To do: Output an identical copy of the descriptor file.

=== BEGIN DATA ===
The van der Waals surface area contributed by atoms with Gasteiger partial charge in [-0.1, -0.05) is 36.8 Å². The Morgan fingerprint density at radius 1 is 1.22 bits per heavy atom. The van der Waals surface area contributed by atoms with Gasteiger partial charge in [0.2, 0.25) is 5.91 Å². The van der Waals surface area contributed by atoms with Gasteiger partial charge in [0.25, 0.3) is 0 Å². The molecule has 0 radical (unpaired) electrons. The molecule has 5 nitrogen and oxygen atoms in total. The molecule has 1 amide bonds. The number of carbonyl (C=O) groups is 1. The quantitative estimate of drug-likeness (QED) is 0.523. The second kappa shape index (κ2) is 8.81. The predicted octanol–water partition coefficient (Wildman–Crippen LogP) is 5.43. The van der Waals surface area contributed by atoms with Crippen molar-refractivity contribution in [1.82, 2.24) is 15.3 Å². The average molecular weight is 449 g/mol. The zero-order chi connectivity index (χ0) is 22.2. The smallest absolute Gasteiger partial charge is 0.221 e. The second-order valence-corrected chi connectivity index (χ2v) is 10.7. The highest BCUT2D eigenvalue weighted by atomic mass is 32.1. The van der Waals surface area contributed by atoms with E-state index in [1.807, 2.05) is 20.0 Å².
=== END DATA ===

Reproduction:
The van der Waals surface area contributed by atoms with Gasteiger partial charge in [-0.1, -0.05) is 36.8 Å². The Morgan fingerprint density at radius 1 is 1.22 bits per heavy atom. The van der Waals surface area contributed by atoms with Gasteiger partial charge in [0.2, 0.25) is 5.91 Å². The van der Waals surface area contributed by atoms with Gasteiger partial charge in [0.25, 0.3) is 0 Å². The molecule has 0 radical (unpaired) electrons. The molecule has 5 nitrogen and oxygen atoms in total. The molecule has 1 amide bonds. The number of carbonyl (C=O) groups is 1. The quantitative estimate of drug-likeness (QED) is 0.523. The second kappa shape index (κ2) is 8.81. The predicted octanol–water partition coefficient (Wildman–Crippen LogP) is 5.43. The van der Waals surface area contributed by atoms with Crippen molar-refractivity contribution in [1.82, 2.24) is 15.3 Å². The average molecular weight is 449 g/mol. The zero-order chi connectivity index (χ0) is 22.2. The smallest absolute Gasteiger partial charge is 0.221 e. The second-order valence-corrected chi connectivity index (χ2v) is 10.7. The highest BCUT2D eigenvalue weighted by atomic mass is 32.1. The van der Waals surface area contributed by atoms with E-state index in [1.807, 2.05) is 20.0 Å².